Entertainment Weekly

Subscribe

Stay Connected

Subscribe

Advertise With Us

Learn More

Skip to content

Article

Clybourne Park

Posted on

CLYBOURNE PARK Christina Kirk and Frank Wood
Craig Schwartz

Nary a detail was changed in the NYC-to-L.A. transfer of Bruce Norris’ lightning rod of a play, Clybourne Park, which is running at the Mark Taper Forum through Feb. 26. Everything’s the same as it was during the Pulitzer Prize-winning outing in the Big Apple, from the cast down to the graffiti on the walls of 406 Clybourne Street in the show’s second act. That’s all good news: It’s still the same racially charged, brilliantly acted, clever show as it was before. So it should come as no surprise that the production is just as good as when EW’s Melissa Rose Bernardo gave it a sterling A two years ago. She called Clybourne ”an absolute corker — a completely audacious, architecturally ingenious entertainment.” She couldn’t be more right.

The only real point of difference with L.A.’s Clybourne is that the Center Theatre Group, which runs the Mark Taper Forum, has scheduled a simultaneous (and pristine) revival of Lorraine Hansberry’s 1959 play A Raisin in the Sun — which opened at the Group’s Kirk Douglas Theatre in Culver City three days earlier. The plays are harmonious: Clybourne imagines both the time before Raisin‘s black Younger family controversially moves to 406 Clybourne Street in a then all-white enclave of suburban Chicago — as well as 60 years later, when the now mostly black neighborhood is on the brink of gentrification by whites. With the superb cast playing parallel characters in each timeline, Clybourne uses a tiny seed from Raisin to build its entire eye-opening story.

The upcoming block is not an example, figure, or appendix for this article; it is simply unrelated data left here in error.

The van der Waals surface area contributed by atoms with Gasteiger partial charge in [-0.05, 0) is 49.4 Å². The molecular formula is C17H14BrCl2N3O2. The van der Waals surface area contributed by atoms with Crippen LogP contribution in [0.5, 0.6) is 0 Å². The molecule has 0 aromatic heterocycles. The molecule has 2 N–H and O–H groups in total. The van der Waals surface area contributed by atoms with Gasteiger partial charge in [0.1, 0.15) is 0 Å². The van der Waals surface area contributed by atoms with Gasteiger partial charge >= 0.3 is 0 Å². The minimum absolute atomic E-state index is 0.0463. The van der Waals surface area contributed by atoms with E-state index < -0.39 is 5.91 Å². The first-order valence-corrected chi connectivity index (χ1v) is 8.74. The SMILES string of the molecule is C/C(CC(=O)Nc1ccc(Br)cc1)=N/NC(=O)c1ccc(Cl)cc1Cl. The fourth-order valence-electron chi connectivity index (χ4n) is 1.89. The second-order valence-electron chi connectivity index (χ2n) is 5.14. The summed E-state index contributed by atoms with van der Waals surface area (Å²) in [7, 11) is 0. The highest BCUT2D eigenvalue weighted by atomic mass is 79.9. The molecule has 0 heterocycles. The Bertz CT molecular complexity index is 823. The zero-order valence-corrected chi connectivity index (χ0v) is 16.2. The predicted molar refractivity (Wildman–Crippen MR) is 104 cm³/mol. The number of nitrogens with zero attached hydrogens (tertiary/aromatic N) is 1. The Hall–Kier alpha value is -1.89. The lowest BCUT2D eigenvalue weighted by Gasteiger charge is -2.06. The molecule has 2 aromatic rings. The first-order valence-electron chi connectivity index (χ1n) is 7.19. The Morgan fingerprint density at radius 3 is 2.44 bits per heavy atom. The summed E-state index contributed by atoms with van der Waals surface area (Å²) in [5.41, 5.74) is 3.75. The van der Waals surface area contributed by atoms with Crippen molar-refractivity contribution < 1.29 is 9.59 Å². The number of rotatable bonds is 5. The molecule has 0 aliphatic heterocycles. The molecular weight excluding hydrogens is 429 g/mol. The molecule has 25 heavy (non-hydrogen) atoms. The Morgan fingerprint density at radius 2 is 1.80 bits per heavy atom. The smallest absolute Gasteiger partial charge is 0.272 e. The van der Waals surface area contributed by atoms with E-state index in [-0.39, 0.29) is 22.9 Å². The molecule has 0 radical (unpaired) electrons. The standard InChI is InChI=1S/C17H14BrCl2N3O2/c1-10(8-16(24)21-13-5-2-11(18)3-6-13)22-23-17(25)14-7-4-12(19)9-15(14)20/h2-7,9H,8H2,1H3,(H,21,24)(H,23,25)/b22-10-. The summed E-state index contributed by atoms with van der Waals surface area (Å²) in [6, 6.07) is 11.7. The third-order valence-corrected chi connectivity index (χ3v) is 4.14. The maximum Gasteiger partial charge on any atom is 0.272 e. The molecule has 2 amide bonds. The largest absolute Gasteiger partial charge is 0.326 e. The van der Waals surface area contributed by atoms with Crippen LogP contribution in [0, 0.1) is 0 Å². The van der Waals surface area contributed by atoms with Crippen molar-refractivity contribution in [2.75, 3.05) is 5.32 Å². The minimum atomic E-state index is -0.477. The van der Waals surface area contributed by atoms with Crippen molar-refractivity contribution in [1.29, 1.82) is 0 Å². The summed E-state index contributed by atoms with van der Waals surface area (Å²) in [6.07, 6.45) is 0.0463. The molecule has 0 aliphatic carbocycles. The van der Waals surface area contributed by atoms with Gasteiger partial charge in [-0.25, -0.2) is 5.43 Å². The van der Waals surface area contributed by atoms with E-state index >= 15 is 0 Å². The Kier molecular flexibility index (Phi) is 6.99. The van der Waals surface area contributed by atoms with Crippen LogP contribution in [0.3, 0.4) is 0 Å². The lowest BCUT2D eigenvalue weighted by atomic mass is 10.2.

Seeing the two plays back-to-back is a rare treat, and seamlessly lets each play — and especially Clybourne — resonate all the more powerfully. Of course, Clybourne can easily stand alone — as it clearly did in NYC — but the chance to catch the play that inspired it at the same time only makes the shocking implications of the work that much more startling. It’d be a shame to see one without the other. A

(Tickets: centertheatregroup.org or 213-628-2772)

Comments